It is rare for organisational change to be effective if those affected by the change process are not fully involved in the change process. “When initiating change remember, People support what they create.” The 6 P rule is very important in change – Prior Preparation and Planning Prevents Poor Performance.
Attempting too big a change and / or changing things too quickly can create an adverse reaction and alienate the very people you want to make allies. Learn the context, culture and past before trying to make changes. Unless a crisis situation is apparent realise effective change requires a lot of effort and time.
Some people think complexity is the solution. We live in times of high technology solutions to many problems, these are fine if the essential interpersonal and communications issues are not overlooked.
“Nothing is more central to an organisation’s effectiveness than its ability to transmit accurate, relevant and understandable information among its members.” Keep written communications focussed and succinct. Busy people do not have time to read lengthy documents and busy people do not have time to write them. Always check for understanding. Produce and create an expectation of receiving succinct written communication.
Where ever possible use face to face communication, it is a big mistake to rely on e-mails for communicating major issues. Frame communications relevant to the receivers work environment. Safety people seem to engage in competitions to make simple communications overly complex
Leadership is the often forgotten key to excellence in most facets of life. Great leaders are always great simplifiers.
The Top 10 Things that are Essential for Safety Leadership
- Leaders must visibly demonstrate commitment and focus on safety. Good leaders lead, great leaders develop other leaders.
- Leaders must set the safety example.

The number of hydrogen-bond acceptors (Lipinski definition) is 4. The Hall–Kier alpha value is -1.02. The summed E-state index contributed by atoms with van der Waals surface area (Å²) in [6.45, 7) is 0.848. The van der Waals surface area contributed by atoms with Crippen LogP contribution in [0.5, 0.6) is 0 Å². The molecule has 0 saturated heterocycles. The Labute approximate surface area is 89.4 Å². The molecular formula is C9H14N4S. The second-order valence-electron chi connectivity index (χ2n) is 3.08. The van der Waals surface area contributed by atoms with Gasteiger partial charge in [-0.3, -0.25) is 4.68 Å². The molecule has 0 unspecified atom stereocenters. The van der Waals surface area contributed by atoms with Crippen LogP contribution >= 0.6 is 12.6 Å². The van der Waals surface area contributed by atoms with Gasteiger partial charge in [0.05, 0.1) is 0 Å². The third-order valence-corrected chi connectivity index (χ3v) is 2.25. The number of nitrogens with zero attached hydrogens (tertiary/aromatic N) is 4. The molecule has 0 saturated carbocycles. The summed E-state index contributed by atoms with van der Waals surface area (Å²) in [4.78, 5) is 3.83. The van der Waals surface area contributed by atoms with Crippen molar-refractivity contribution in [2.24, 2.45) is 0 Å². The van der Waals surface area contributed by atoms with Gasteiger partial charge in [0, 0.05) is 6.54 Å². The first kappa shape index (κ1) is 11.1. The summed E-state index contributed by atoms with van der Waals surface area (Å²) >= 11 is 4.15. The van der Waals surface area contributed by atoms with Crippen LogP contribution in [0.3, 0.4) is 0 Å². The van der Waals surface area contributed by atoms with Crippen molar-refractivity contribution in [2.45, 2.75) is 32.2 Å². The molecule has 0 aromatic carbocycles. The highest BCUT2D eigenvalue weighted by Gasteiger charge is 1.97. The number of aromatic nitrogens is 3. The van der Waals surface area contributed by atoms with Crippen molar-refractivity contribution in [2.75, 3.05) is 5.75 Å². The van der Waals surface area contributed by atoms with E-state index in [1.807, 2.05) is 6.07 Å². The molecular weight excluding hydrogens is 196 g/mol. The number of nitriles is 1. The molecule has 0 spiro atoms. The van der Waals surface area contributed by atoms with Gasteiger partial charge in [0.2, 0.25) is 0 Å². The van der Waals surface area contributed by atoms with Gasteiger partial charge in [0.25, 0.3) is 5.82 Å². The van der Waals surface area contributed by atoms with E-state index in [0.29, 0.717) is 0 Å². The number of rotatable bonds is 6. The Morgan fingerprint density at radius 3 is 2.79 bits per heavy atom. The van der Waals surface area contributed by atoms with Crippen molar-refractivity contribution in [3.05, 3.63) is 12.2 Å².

- Leaders must create high safety expectations.
High values and detailed standards of performance must be used
Leaders must listen to and involve the workforce
Leaders must do what they say they will do.
Leaders must value safety goals.
Employees must be made to feel they are part of something important and satisfying.
Leaders must reinforce, reward and celebrate success.
Everyone must be held accountable for safety performance.
The great leaders I have worked with have had an uncomplicated approach to the safety function and a great focus on the people. During leadership training in the Australian Army I was told the most important thing in leadership is to look after your private soldiers, because you are stuffed without them. Many in management could learn from this.
Do the simplest thing that will work. Effective systems are a trade off between simplicity and complexity. Systems have to be complex enough that they have identified and meet needs yet simple enough that they are not a big ask to implement.
Harmonised safety legislation
The cynic in me says the harmonised safety legislation was never really about improvements in health and safety, rather it was about reducing the costs of doing business for companies that operated across various states. The lack of Australia wide implementation of the harmonised legislation has been a joke.
I am reminded of discussion on a Canadian OHS forum where the conclusion was that if all you did in safety was comply with legislation you would be lucky to prevent 20% of your accidents
I am also reminded of an organisation that had 18 internal standards of OHS excellence. Compliance with safety legislation was but one of the many standards. Compliance with safety legislation is important but I find some get overly focused on it being an answer to a maidens safety prayers.
There are many areas where OHS is going wrong in Australia. I have chosen to comment on 4 areas, Class 1 personal damage occurrence data systems, complexity, lack of focus on the people and harmonised legislation. Major changes are required to manage these areas well.
George can be contacted on firstname.lastname@example.org, he welcomes debate on the above (it would be indeed a boring world if everybody agreed with George)
George Robotham, Cert. IV T.A.E.,. Dip. Training & Assessment Systems, Diploma in Frontline Management, Bachelor of Education (Adult & Workplace Education), (Queensland University of Technology), Graduate Certificate in Management of Organisational Change, (Charles Sturt University), Graduate Diploma of Occupational Hazard Management), (Ballarat University), Accredited Workplace Health & Safety Officer (Queensland),Justice of the Peace (Queensland), Australian Defence Medal, Brisbane, Australia, email@example.com, www.ohschange.com.au,07-38021516, 0421860574, My passion is the reduction of permanently life altering (Class 1 ) personal damage